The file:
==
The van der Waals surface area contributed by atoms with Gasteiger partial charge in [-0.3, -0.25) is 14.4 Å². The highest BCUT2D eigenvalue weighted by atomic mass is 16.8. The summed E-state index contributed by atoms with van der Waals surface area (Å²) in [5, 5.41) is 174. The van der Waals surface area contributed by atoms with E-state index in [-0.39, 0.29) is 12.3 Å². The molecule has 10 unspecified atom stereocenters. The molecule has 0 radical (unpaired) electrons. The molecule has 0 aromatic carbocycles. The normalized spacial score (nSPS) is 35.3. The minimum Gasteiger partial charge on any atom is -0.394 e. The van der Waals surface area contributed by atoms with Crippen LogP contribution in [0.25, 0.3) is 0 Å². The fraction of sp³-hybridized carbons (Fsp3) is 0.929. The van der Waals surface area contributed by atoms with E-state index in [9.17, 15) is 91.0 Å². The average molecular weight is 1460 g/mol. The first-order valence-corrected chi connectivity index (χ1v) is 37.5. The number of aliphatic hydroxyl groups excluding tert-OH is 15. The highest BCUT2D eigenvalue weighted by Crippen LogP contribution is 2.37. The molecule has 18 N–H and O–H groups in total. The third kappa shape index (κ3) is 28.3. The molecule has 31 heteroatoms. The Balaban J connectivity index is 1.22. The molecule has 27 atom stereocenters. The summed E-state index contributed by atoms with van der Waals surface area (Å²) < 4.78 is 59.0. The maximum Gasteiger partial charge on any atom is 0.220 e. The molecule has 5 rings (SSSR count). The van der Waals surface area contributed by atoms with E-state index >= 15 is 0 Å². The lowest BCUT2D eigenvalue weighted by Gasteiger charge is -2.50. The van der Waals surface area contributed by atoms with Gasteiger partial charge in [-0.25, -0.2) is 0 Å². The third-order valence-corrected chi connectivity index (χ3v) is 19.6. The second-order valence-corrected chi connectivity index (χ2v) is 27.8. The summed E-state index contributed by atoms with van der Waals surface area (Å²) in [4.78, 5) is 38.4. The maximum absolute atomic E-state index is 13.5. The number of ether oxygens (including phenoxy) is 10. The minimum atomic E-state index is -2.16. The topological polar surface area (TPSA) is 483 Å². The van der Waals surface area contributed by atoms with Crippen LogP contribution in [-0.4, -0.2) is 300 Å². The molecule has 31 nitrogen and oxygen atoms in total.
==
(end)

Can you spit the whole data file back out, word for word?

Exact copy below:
The van der Waals surface area contributed by atoms with Gasteiger partial charge in [-0.3, -0.25) is 14.4 Å². The highest BCUT2D eigenvalue weighted by atomic mass is 16.8. The summed E-state index contributed by atoms with van der Waals surface area (Å²) in [5, 5.41) is 174. The van der Waals surface area contributed by atoms with E-state index in [-0.39, 0.29) is 12.3 Å². The molecule has 10 unspecified atom stereocenters. The molecule has 0 radical (unpaired) electrons. The molecule has 0 aromatic carbocycles. The normalized spacial score (nSPS) is 35.3. The minimum Gasteiger partial charge on any atom is -0.394 e. The van der Waals surface area contributed by atoms with Crippen LogP contribution in [0.25, 0.3) is 0 Å². The fraction of sp³-hybridized carbons (Fsp3) is 0.929. The van der Waals surface area contributed by atoms with E-state index in [9.17, 15) is 91.0 Å². The average molecular weight is 1460 g/mol. The first-order valence-corrected chi connectivity index (χ1v) is 37.5. The number of aliphatic hydroxyl groups excluding tert-OH is 15. The highest BCUT2D eigenvalue weighted by Crippen LogP contribution is 2.37. The molecule has 18 N–H and O–H groups in total. The third kappa shape index (κ3) is 28.3. The molecule has 31 heteroatoms. The Balaban J connectivity index is 1.22. The molecule has 27 atom stereocenters. The summed E-state index contributed by atoms with van der Waals surface area (Å²) < 4.78 is 59.0. The maximum Gasteiger partial charge on any atom is 0.220 e. The molecule has 5 rings (SSSR count). The van der Waals surface area contributed by atoms with E-state index >= 15 is 0 Å². The lowest BCUT2D eigenvalue weighted by Gasteiger charge is -2.50. The van der Waals surface area contributed by atoms with Gasteiger partial charge in [-0.25, -0.2) is 0 Å². The third-order valence-corrected chi connectivity index (χ3v) is 19.6. The second-order valence-corrected chi connectivity index (χ2v) is 27.8. The summed E-state index contributed by atoms with van der Waals surface area (Å²) in [4.78, 5) is 38.4. The maximum absolute atomic E-state index is 13.5. The number of ether oxygens (including phenoxy) is 10. The minimum atomic E-state index is -2.16. The topological polar surface area (TPSA) is 483 Å². The van der Waals surface area contributed by atoms with Crippen LogP contribution in [-0.4, -0.2) is 300 Å². The molecule has 31 nitrogen and oxygen atoms in total.